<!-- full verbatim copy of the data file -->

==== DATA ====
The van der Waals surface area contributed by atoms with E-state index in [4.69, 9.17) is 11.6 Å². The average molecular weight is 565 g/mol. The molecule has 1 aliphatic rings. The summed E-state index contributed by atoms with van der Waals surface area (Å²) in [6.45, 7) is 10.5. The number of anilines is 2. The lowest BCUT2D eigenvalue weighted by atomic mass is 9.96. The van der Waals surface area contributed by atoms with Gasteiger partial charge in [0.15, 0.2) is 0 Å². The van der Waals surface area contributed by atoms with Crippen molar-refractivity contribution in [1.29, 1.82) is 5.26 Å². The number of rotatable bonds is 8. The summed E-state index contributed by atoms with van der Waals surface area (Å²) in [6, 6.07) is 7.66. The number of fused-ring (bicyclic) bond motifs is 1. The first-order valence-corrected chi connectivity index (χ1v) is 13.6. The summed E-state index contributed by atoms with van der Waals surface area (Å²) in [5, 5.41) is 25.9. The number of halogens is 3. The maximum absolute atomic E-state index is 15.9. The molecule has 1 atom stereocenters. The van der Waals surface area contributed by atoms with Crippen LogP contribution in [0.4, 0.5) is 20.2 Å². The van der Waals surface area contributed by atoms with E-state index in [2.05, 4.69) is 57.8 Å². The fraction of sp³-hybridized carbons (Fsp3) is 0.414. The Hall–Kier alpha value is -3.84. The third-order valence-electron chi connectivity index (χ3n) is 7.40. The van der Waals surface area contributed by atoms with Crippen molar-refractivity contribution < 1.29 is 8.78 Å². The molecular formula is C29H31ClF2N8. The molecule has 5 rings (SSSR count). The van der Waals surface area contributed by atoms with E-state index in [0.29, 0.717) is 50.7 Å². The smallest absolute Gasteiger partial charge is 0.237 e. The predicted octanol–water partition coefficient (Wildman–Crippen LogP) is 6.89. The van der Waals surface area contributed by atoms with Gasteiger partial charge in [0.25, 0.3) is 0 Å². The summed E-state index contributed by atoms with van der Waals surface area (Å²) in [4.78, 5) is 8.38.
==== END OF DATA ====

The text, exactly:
The van der Waals surface area contributed by atoms with E-state index in [4.69, 9.17) is 11.6 Å². The average molecular weight is 565 g/mol. The molecule has 1 aliphatic rings. The summed E-state index contributed by atoms with van der Waals surface area (Å²) in [6.45, 7) is 10.5. The number of anilines is 2. The lowest BCUT2D eigenvalue weighted by atomic mass is 9.96. The van der Waals surface area contributed by atoms with Gasteiger partial charge in [0.15, 0.2) is 0 Å². The van der Waals surface area contributed by atoms with Crippen molar-refractivity contribution in [1.29, 1.82) is 5.26 Å². The number of rotatable bonds is 8. The summed E-state index contributed by atoms with van der Waals surface area (Å²) in [6, 6.07) is 7.66. The number of fused-ring (bicyclic) bond motifs is 1. The first-order valence-corrected chi connectivity index (χ1v) is 13.6. The summed E-state index contributed by atoms with van der Waals surface area (Å²) in [5, 5.41) is 25.9. The number of halogens is 3. The maximum absolute atomic E-state index is 15.9. The molecule has 1 atom stereocenters. The van der Waals surface area contributed by atoms with Crippen LogP contribution in [0.4, 0.5) is 20.2 Å². The van der Waals surface area contributed by atoms with E-state index in [2.05, 4.69) is 57.8 Å². The fraction of sp³-hybridized carbons (Fsp3) is 0.414. The Hall–Kier alpha value is -3.84. The third-order valence-electron chi connectivity index (χ3n) is 7.40. The van der Waals surface area contributed by atoms with Crippen molar-refractivity contribution < 1.29 is 8.78 Å². The molecular formula is C29H31ClF2N8. The molecule has 5 rings (SSSR count). The van der Waals surface area contributed by atoms with E-state index in [0.29, 0.717) is 50.7 Å². The smallest absolute Gasteiger partial charge is 0.237 e. The predicted octanol–water partition coefficient (Wildman–Crippen LogP) is 6.89. The van der Waals surface area contributed by atoms with Gasteiger partial charge in [0.25, 0.3) is 0 Å². The summed E-state index contributed by atoms with van der Waals surface area (Å²) in [4.78, 5) is 8.38.